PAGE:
Senate Decides to Let Monsanto Protection Act Die
Genetically modified organisms have permeated our food supply without a single thought for how they affect our health or the environment.
For those fighting back against the bottomless pockets of the biotech industry, it often feels like there’s no way to overcome powerful companies like Monsanto, but today, a small victory has been won.
Multiple news outlets are reporting that the U.S. Senate will allow the greatly controversial “Monsanto Protection Act” to expire. Unlike their counterparts in the Republican-controlled House of Representatives, who just days ago voted to extend the Act, legislative leaders in the Senate “will propose an end to a budget provision that protects genetically-modified seeds from litigation despite possible health risks,” reports RT.com.
In plain English, the Monsanto Protection Act would have made it impossible to hold biotech companies legally responsible, even if it’s scientifically proven that their products are dangerous for human consumption.
The biotech rider ”could override any court-mandated caution and could instead allow continued planting. Further, it forces USDA to approve permits for such continued planting immediately, putting industry completely in charge by allowing for a ‘back door approval’ mechanism,” the Center for Food Safety said earlier this month upon news the House was reviving the measure.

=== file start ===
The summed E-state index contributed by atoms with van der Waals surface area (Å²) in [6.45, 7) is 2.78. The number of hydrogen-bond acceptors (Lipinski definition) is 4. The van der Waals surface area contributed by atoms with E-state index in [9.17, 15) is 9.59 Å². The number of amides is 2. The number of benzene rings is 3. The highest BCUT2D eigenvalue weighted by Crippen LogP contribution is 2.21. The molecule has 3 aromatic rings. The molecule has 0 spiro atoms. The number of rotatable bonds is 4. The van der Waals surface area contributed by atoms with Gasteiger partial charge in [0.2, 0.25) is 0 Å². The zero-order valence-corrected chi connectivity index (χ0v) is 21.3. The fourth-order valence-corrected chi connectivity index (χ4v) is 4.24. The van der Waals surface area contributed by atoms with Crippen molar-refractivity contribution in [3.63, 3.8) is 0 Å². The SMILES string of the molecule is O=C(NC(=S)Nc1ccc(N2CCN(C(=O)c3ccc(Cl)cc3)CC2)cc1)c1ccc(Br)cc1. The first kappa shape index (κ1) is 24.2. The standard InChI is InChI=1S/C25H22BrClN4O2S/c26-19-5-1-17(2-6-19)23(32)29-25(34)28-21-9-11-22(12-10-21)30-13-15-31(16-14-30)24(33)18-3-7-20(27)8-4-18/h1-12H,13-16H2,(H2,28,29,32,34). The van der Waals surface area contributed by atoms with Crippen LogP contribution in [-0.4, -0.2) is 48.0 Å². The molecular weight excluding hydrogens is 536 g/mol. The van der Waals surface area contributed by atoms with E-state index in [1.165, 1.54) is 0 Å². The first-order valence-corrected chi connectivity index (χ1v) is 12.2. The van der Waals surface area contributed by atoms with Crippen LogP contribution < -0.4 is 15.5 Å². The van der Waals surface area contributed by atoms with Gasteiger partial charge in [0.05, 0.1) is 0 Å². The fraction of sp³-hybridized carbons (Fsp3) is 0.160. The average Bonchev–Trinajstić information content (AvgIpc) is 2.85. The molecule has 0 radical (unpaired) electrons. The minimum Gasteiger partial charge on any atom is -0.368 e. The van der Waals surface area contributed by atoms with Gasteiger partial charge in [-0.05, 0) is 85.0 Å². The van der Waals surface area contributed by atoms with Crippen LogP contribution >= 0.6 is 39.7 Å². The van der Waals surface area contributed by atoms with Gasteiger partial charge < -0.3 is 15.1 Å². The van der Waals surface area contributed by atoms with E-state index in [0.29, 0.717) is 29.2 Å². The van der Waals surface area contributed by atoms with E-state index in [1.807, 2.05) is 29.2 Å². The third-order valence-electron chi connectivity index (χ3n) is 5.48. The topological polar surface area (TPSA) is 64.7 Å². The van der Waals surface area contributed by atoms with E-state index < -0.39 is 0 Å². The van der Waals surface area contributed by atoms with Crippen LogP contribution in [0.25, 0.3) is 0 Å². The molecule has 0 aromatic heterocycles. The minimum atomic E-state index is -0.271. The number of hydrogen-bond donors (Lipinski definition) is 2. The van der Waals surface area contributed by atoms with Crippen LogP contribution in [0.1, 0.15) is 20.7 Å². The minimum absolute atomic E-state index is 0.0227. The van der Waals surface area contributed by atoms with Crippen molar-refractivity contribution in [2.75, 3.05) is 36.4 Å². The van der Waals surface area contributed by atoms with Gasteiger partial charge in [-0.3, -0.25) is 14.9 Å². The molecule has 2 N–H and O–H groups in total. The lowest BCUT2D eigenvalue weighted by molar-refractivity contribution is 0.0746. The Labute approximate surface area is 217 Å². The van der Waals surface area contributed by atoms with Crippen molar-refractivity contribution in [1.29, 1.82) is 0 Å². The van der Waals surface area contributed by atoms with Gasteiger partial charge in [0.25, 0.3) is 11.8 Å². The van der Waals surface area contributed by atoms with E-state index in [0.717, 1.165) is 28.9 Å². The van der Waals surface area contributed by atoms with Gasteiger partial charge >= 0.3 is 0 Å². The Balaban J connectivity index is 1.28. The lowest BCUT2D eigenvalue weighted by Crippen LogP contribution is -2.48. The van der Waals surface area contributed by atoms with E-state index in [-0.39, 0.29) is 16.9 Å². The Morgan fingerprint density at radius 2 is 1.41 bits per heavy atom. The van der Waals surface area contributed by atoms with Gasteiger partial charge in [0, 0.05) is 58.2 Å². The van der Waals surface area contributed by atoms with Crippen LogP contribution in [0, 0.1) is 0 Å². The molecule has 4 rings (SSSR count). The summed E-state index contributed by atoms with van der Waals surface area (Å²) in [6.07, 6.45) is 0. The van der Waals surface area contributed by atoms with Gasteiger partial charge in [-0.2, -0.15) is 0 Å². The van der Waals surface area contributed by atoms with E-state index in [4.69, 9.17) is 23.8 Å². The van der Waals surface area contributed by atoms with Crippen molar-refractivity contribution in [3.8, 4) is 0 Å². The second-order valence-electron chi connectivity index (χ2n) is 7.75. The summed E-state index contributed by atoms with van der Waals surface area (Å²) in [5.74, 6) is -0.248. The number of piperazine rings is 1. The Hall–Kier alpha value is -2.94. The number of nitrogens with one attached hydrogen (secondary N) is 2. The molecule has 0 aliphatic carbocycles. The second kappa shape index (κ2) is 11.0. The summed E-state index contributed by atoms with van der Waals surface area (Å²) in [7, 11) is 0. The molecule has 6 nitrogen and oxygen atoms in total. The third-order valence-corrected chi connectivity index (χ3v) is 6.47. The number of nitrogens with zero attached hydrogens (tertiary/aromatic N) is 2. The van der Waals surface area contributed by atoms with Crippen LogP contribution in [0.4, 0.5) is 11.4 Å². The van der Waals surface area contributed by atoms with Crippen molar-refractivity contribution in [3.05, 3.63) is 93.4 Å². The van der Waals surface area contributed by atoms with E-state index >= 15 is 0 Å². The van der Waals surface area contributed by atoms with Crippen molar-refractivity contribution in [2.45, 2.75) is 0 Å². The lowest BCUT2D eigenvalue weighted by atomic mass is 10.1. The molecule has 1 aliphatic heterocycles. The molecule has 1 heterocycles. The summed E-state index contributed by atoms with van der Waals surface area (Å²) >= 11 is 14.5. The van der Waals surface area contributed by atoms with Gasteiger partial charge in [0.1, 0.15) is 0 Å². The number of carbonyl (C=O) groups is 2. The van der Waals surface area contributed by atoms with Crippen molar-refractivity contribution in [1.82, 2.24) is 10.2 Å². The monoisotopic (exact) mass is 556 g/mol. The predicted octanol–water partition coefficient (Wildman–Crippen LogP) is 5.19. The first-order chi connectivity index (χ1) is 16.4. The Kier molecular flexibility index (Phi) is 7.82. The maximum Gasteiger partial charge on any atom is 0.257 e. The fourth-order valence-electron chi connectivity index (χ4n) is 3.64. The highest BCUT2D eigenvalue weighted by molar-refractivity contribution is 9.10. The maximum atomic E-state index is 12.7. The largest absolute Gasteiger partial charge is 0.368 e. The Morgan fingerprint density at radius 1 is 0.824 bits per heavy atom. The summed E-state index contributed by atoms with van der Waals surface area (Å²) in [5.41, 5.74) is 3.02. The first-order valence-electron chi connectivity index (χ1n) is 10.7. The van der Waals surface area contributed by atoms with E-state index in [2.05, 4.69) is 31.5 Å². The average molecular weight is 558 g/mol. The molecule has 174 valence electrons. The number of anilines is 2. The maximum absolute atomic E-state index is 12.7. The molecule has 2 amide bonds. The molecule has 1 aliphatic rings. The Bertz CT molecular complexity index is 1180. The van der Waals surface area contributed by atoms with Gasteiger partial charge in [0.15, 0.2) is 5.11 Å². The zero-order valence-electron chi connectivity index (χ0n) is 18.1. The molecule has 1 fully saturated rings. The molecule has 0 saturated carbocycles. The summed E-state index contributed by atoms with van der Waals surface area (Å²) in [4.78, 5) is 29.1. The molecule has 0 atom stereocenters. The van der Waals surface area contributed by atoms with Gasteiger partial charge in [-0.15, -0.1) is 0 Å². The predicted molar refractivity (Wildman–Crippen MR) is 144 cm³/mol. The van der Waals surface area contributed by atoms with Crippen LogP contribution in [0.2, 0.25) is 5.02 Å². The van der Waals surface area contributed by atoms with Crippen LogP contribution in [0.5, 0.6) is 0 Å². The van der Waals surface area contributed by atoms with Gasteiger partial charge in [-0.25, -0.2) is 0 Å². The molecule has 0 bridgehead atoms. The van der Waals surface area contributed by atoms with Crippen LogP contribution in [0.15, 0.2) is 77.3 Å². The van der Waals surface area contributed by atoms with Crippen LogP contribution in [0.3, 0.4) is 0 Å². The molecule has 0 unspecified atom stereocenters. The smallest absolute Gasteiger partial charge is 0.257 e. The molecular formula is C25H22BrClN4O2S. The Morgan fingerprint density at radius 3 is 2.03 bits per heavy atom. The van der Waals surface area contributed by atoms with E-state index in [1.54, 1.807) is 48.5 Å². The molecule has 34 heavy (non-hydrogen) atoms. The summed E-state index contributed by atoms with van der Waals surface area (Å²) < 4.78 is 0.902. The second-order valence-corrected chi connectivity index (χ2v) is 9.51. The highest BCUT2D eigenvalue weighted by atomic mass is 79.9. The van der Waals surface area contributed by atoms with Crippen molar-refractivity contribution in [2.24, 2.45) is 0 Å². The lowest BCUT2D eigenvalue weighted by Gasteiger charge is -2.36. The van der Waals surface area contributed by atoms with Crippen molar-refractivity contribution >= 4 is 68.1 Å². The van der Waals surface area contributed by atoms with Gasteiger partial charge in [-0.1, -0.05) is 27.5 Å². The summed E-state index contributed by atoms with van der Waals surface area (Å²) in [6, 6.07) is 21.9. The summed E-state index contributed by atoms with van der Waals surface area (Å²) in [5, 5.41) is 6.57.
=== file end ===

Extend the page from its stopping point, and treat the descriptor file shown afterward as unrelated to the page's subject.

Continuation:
Thankfully, the massive public outcry against the Monsanto Protection Act seems to have penetrated the ears of the Senate, and it will kill the rider, officially titled the Farmer Assurance Provision under Sec. 735 of the Senate Continuing Resolution spending bill.
“This is a victory for all those who think special interests shouldn’t get special deals,” said Oregon’s Senator Jeff Merkley, in a statement. ”This secret rider, which was slipped into a must-pass spending bill earlier this year, instructed the Secretary of Agriculture to allow GMO crops to be cultivated and sold even when our courts had found they posed a potential risk to farmers of nearby crops, the environment, and human health. I applaud the hundreds of thousands of Americans who have worked hard to end this diabolical provision.”
As InfoWars reports, “It was last March that Obama signed the initial Senate spending bill into law, subsequently bringing the Monsanto Protection Act rider into legal validity as well. But the rider only extended until September 30th of this year.”
Assuming the Senate follows through on its proposal, the Monsanto Protection Act will take its last breath in just a few short days.
Image: Donna Cleaveland